British rule: What forceed the British out of India?

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mepontoni eNotes educator| Certified Educator

There were a number of factors that led the British to finally grant India its independence in 1947.   You may recall that Britain was the world's most powerful imperial power from the 1800's under the massive decolonialization movements in the middle 1900's.   The phrase "the sun never set on the British empire" is meant to indicate the scope of British territorial possessions.   The sun was always shining somewhere on some British property.

The first factor leading to Indian independence is often overlooked.  While there had been rebellions throughout India since the 1850's, it was not until the British installed western style education in the first part of the 19th century, that the rebellions took enough form to become effective.   In a way, this is why Thomas Jefferson so strongly advocated education in the new American republic in the late 1700's.  He knew that an educated people are a lot harder to repress.  It also shows why totalitarian regimes rely so much on state run schools and propaganda to keep their systems going.

With the rise of an educated Indian elite, more and more demands for independence were showered on the British.   As the British often did, they responded with violence which, of course, made more Indians angry.  Ghandi became a central figure in the transformation to an independent state through his use of nonviolence and civil disobedience.   Ghandi was smart enough to realize that taking up arms agains a vastly superior military would likely lead to unacceptable casualties and not much change by the British.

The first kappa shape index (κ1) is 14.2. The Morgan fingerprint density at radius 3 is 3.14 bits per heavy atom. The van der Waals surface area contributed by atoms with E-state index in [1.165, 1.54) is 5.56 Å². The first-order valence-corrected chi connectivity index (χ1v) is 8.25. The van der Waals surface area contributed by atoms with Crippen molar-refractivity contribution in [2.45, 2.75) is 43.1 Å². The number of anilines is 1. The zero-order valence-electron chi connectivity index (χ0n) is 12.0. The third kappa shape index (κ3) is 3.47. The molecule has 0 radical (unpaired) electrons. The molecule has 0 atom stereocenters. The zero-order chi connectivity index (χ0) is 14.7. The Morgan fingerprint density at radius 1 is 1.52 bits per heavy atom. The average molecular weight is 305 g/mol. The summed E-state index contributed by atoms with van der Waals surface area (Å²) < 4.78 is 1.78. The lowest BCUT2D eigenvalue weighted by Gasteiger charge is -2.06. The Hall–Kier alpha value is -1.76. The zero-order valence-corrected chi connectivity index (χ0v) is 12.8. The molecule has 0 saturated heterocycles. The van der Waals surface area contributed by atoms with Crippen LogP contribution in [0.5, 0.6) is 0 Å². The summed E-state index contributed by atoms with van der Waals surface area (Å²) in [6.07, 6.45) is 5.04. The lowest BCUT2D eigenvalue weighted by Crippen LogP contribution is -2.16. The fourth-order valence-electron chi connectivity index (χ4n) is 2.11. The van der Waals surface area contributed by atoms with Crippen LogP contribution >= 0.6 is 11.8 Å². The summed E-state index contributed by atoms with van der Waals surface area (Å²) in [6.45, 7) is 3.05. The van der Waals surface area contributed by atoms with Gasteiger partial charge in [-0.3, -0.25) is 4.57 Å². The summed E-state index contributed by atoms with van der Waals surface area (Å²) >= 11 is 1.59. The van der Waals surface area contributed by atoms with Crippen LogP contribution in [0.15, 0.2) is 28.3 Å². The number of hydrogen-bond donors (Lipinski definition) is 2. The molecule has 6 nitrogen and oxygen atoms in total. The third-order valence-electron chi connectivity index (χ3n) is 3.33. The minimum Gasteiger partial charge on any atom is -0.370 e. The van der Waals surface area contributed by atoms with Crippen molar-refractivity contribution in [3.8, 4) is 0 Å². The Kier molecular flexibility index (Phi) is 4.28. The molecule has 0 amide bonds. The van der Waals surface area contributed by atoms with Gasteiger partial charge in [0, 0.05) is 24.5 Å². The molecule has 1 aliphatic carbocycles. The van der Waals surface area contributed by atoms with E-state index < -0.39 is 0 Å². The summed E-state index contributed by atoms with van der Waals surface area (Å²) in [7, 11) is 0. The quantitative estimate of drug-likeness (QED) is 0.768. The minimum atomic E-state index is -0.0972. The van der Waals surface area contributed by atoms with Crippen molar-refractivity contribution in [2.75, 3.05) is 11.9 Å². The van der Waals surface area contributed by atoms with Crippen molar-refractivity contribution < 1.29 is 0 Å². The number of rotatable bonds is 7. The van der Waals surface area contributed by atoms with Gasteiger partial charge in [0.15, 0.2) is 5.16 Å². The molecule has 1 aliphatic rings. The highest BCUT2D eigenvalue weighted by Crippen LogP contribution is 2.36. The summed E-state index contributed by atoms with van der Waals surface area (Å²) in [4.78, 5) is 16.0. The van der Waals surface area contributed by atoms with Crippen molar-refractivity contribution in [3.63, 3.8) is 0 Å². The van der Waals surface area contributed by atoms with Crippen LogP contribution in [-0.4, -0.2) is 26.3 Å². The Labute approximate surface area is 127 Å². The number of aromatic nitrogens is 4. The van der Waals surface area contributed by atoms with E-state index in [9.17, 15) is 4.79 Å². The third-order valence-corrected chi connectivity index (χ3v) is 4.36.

Instead, he urged Indians to stop cooperating in the economic imperialism of the British. After all, the British had one reason to be in India and it was all about what resources they could exract.  The Salt March is a great example of Ghandi's plan in action.

The end for Britian, however, comes on the heels of World War II.  While there is little doubt that eventually the British would have left India, the devastation of the war on Britain certainly hastened their retreat.  Exhausted from fighting, the British people had no stomach for fighting another war against a determined people half an earth away.  The debate in Parliament was short and India was granted its independence in 1947...triggering massive unrest between the various religious groups that still lingers today.

jamsx25 | Student

There were many factors which contributed to Britains decision to withdraw from India in 1947. After 6 years of fighting in World War 2, Britain had accumulated a huge debt. They could not afford to maintain their troops in India and could not afford to send more to stop a push for independence. They did not want to be pulled into an Algerian type war.Also after World War 2 the British people were not prepared to have another war to stop Indian independence.

Another factor which contributed to Britains decision was the fact that the idea of empire in the 1940's was very unpopular. America, Britain's main ally in World War 2 was against it. Also Britain had just fought a war  against Germany to prevent them from starting an empire and now Britain could not be seen to force countries to stay in their empire.

Another factor was the rise of educated people in India and subsequently a rise in Indian nationalism. Due to the fact that Indians could go to university in Britain many now educated Indians began to demand Independence. Ghandhi, Nehru and Jinnah, all leading figures in securing Indian independence were all educated in Britain.

One of the main reasons that India had not been granted independence earlier was Winston Churchill. The former prime minister supported the ida of empire and therefore was not prepared to talk about Indian indepence. This all changed in 1945 when the labour party won the election in Britain. Their leader and now the new prime minister Clement Athlee was against empire and suppotede the idea of granting indian indepence

mniebylski | Student

The tea prices. Also the rebellion.